The only other planet you visit in Deiland is in a state of perpetual winter and inhabited with winter-themed monsters you will not find on your home planet. There are also a few unique resources to collect here as well as a few NPCs. I definitely enjoyed it as a second location, but it was clear that it had not been shown the attention that makes Arco’s home planet stand out. After a while, I found myself limiting my time there as much as possible because it was static and quickly staled.
Your emotional investment in Arco’s home planet and its charm grow as the game progresses and as you acquire new structures, plants, animals. By the end, there are so many different crops, trees, flowers, creatures, structures etc. that just walking around and enjoying the relaxing vibe you designed is a reward in itself and perhaps the greatest the game offers.
As far as performance goes, load times are manageable playing on a Switch Lite. Often text appeared in different languages, though this may have been intentional or a bug. This was unclear for reasons not worth getting into. One significant issue I encountered was the inability to interact with items or NPCs after an hour or two of gameplay (I’m sure being suspended often did not help). Closing down and restarting the game became second nature. Hopefully this gets patched up. Overall, Deiland is relatively bugfree at launch on Switch, which is great to see with any game.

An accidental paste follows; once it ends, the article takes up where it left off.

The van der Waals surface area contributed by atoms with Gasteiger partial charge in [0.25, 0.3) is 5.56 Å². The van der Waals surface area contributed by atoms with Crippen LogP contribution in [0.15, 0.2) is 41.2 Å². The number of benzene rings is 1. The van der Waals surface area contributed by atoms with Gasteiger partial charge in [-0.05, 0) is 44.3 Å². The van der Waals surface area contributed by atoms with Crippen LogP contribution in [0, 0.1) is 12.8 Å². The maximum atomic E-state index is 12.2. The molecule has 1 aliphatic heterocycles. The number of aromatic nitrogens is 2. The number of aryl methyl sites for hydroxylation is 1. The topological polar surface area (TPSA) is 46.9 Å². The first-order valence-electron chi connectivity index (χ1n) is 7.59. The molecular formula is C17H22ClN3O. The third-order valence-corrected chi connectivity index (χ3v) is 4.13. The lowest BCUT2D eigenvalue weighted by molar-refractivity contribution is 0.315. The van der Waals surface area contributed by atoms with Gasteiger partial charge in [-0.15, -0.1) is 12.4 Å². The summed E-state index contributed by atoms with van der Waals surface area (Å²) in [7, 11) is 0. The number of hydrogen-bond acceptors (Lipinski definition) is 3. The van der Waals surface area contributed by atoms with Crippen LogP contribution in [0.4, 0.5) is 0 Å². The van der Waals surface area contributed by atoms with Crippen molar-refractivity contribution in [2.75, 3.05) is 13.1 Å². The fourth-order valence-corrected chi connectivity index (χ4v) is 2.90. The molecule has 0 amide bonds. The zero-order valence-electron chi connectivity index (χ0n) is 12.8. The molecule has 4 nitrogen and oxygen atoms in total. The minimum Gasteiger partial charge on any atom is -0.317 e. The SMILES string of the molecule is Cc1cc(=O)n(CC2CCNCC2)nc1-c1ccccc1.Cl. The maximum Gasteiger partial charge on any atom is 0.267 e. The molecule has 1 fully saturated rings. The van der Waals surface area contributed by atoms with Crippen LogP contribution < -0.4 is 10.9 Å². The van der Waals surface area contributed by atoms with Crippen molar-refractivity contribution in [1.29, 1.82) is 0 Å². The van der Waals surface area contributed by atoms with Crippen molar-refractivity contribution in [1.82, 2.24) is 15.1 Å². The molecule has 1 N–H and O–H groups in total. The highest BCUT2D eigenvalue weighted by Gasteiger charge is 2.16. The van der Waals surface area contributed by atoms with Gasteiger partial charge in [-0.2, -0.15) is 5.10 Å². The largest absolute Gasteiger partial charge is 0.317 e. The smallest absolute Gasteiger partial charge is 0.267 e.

Deiland is a solid 15-20 hour farming adventure with enough RPG elements to keep it interesting on both fronts. The presentation is stunning and keeps you playing simply to stay a little while longer on such a cozy little planet with such an earnest little prince. It’s an easy to recommend game to anyone who is a fan of farming simulators, adventure RPGs, or its charming art style. Yes, there are definitely issues with the build mode (or lack thereof) that keep the experience from being all it could be. These issues, however, do not outweigh what is so charming about Deiland.
As more and more indies release and port to Switch each month (nearly 10 are out in April 2021 alone), it is impossible to say whether or not Deiland can carve out a niche following. What is clear already, however, is that it deserves such a following and feels right at home on the Switch.